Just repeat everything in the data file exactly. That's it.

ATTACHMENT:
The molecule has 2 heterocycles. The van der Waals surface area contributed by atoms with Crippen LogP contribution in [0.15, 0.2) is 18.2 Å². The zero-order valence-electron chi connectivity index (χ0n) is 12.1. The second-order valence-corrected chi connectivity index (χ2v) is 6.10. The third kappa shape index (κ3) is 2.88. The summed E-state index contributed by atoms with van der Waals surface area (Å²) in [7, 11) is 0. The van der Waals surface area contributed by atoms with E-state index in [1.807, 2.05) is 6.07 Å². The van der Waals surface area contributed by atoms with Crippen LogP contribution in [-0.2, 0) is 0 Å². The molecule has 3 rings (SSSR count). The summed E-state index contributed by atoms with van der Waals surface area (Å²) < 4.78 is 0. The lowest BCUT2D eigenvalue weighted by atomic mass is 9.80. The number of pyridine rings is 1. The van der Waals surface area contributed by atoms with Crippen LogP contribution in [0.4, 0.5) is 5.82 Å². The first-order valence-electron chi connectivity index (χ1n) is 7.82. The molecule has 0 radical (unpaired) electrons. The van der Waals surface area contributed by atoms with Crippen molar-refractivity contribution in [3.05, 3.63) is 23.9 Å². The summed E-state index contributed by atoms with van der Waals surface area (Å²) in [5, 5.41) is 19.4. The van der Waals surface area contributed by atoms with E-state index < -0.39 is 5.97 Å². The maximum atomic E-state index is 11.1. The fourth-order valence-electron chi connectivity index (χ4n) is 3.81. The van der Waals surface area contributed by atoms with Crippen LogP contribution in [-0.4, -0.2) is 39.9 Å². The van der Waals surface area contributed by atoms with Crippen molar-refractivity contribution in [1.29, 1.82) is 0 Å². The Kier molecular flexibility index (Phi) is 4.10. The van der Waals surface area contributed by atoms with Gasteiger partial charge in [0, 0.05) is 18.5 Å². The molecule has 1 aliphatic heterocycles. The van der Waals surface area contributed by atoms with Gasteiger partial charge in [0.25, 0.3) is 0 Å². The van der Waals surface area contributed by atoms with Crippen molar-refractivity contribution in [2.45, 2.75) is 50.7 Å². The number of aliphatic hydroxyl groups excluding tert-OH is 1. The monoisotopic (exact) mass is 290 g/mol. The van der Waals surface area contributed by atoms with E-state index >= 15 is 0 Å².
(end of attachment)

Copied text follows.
The molecule has 2 heterocycles. The van der Waals surface area contributed by atoms with Crippen LogP contribution in [0.15, 0.2) is 18.2 Å². The zero-order valence-electron chi connectivity index (χ0n) is 12.1. The second-order valence-corrected chi connectivity index (χ2v) is 6.10. The third kappa shape index (κ3) is 2.88. The summed E-state index contributed by atoms with van der Waals surface area (Å²) in [7, 11) is 0. The van der Waals surface area contributed by atoms with E-state index in [1.807, 2.05) is 6.07 Å². The van der Waals surface area contributed by atoms with Crippen LogP contribution in [-0.2, 0) is 0 Å². The molecule has 3 rings (SSSR count). The summed E-state index contributed by atoms with van der Waals surface area (Å²) < 4.78 is 0. The lowest BCUT2D eigenvalue weighted by atomic mass is 9.80. The number of pyridine rings is 1. The van der Waals surface area contributed by atoms with Crippen LogP contribution in [0.4, 0.5) is 5.82 Å². The first-order valence-electron chi connectivity index (χ1n) is 7.82. The molecule has 0 radical (unpaired) electrons. The van der Waals surface area contributed by atoms with Crippen molar-refractivity contribution in [3.05, 3.63) is 23.9 Å². The summed E-state index contributed by atoms with van der Waals surface area (Å²) in [5, 5.41) is 19.4. The van der Waals surface area contributed by atoms with E-state index < -0.39 is 5.97 Å². The maximum atomic E-state index is 11.1. The fourth-order valence-electron chi connectivity index (χ4n) is 3.81. The van der Waals surface area contributed by atoms with Crippen LogP contribution in [-0.4, -0.2) is 39.9 Å². The van der Waals surface area contributed by atoms with Crippen molar-refractivity contribution in [1.29, 1.82) is 0 Å². The Kier molecular flexibility index (Phi) is 4.10. The van der Waals surface area contributed by atoms with Gasteiger partial charge in [0, 0.05) is 18.5 Å². The molecule has 1 aliphatic heterocycles. The van der Waals surface area contributed by atoms with Gasteiger partial charge in [0.25, 0.3) is 0 Å². The van der Waals surface area contributed by atoms with Crippen molar-refractivity contribution in [2.45, 2.75) is 50.7 Å². The number of aliphatic hydroxyl groups excluding tert-OH is 1. The monoisotopic (exact) mass is 290 g/mol. The van der Waals surface area contributed by atoms with E-state index >= 15 is 0 Å².